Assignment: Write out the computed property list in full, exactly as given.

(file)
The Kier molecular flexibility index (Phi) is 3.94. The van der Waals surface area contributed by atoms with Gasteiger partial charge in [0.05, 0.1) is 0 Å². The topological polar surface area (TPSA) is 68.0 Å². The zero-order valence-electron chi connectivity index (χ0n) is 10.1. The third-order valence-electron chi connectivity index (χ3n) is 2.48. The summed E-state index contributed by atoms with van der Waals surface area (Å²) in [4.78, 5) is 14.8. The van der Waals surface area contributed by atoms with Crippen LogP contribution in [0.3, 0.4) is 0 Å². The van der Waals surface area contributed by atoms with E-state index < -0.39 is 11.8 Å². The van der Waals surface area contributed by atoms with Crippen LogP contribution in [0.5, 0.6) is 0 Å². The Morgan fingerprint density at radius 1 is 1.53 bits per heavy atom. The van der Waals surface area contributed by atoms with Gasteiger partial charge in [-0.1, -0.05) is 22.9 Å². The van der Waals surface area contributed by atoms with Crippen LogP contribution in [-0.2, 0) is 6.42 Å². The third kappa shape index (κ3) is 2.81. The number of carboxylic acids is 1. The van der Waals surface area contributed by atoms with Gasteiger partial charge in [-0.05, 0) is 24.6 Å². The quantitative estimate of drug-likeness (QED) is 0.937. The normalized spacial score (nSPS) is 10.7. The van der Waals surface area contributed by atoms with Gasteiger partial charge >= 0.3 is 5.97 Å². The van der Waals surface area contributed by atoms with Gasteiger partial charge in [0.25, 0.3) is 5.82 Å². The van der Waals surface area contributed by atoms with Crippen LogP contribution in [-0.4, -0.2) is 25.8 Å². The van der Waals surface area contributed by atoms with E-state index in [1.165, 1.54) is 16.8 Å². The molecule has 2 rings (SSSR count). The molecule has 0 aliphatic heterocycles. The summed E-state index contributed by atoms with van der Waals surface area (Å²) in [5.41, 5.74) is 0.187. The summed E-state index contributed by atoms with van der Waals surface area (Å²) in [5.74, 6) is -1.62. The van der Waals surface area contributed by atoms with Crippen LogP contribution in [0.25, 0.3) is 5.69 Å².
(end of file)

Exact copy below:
The Kier molecular flexibility index (Phi) is 3.94. The van der Waals surface area contributed by atoms with Gasteiger partial charge in [0.05, 0.1) is 0 Å². The topological polar surface area (TPSA) is 68.0 Å². The zero-order valence-electron chi connectivity index (χ0n) is 10.1. The third-order valence-electron chi connectivity index (χ3n) is 2.48. The summed E-state index contributed by atoms with van der Waals surface area (Å²) in [4.78, 5) is 14.8. The van der Waals surface area contributed by atoms with Crippen LogP contribution in [0.3, 0.4) is 0 Å². The van der Waals surface area contributed by atoms with E-state index < -0.39 is 11.8 Å². The van der Waals surface area contributed by atoms with Crippen LogP contribution in [0.5, 0.6) is 0 Å². The Morgan fingerprint density at radius 1 is 1.53 bits per heavy atom. The van der Waals surface area contributed by atoms with Gasteiger partial charge in [-0.1, -0.05) is 22.9 Å². The van der Waals surface area contributed by atoms with Crippen LogP contribution in [-0.2, 0) is 6.42 Å². The third kappa shape index (κ3) is 2.81. The number of carboxylic acids is 1. The van der Waals surface area contributed by atoms with Gasteiger partial charge in [-0.05, 0) is 24.6 Å². The quantitative estimate of drug-likeness (QED) is 0.937. The normalized spacial score (nSPS) is 10.7. The van der Waals surface area contributed by atoms with Gasteiger partial charge >= 0.3 is 5.97 Å². The van der Waals surface area contributed by atoms with Gasteiger partial charge in [0.25, 0.3) is 5.82 Å². The van der Waals surface area contributed by atoms with Crippen LogP contribution in [-0.4, -0.2) is 25.8 Å². The van der Waals surface area contributed by atoms with E-state index in [1.165, 1.54) is 16.8 Å². The molecule has 2 rings (SSSR count). The molecule has 0 aliphatic heterocycles. The summed E-state index contributed by atoms with van der Waals surface area (Å²) in [5.41, 5.74) is 0.187. The summed E-state index contributed by atoms with van der Waals surface area (Å²) in [5.74, 6) is -1.62. The van der Waals surface area contributed by atoms with Crippen LogP contribution in [0.25, 0.3) is 5.69 Å².